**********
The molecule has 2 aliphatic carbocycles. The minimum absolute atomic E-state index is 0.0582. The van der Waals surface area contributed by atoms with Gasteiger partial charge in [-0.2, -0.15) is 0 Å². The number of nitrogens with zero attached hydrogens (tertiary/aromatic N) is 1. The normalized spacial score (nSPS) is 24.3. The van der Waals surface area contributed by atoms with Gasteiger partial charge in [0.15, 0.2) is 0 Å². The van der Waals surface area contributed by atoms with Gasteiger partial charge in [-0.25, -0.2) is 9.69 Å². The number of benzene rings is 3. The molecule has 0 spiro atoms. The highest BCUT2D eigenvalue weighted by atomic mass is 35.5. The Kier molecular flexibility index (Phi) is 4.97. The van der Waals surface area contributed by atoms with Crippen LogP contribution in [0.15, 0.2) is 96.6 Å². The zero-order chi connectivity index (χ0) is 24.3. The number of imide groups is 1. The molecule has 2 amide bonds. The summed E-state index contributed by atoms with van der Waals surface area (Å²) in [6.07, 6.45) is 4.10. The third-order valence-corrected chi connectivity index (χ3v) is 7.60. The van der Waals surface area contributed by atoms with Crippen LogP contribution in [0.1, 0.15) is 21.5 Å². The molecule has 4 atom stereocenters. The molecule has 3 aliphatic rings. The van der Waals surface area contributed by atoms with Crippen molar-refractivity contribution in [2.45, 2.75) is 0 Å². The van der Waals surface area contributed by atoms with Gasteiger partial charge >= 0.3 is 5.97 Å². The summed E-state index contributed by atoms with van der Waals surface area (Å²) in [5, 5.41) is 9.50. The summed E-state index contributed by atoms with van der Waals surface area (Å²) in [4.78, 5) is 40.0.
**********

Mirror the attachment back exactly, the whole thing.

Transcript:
The molecule has 2 aliphatic carbocycles. The minimum absolute atomic E-state index is 0.0582. The van der Waals surface area contributed by atoms with Gasteiger partial charge in [-0.2, -0.15) is 0 Å². The number of nitrogens with zero attached hydrogens (tertiary/aromatic N) is 1. The normalized spacial score (nSPS) is 24.3. The van der Waals surface area contributed by atoms with Gasteiger partial charge in [0.15, 0.2) is 0 Å². The van der Waals surface area contributed by atoms with Gasteiger partial charge in [-0.25, -0.2) is 9.69 Å². The number of benzene rings is 3. The molecule has 0 spiro atoms. The highest BCUT2D eigenvalue weighted by atomic mass is 35.5. The Kier molecular flexibility index (Phi) is 4.97. The van der Waals surface area contributed by atoms with Crippen LogP contribution in [0.15, 0.2) is 96.6 Å². The zero-order chi connectivity index (χ0) is 24.3. The number of imide groups is 1. The molecule has 2 amide bonds. The summed E-state index contributed by atoms with van der Waals surface area (Å²) in [6.07, 6.45) is 4.10. The third-order valence-corrected chi connectivity index (χ3v) is 7.60. The van der Waals surface area contributed by atoms with Crippen LogP contribution in [0.1, 0.15) is 21.5 Å². The molecule has 4 atom stereocenters. The molecule has 3 aliphatic rings. The van der Waals surface area contributed by atoms with Crippen molar-refractivity contribution in [2.45, 2.75) is 0 Å². The van der Waals surface area contributed by atoms with Gasteiger partial charge >= 0.3 is 5.97 Å². The summed E-state index contributed by atoms with van der Waals surface area (Å²) in [5, 5.41) is 9.50. The summed E-state index contributed by atoms with van der Waals surface area (Å²) in [4.78, 5) is 40.0.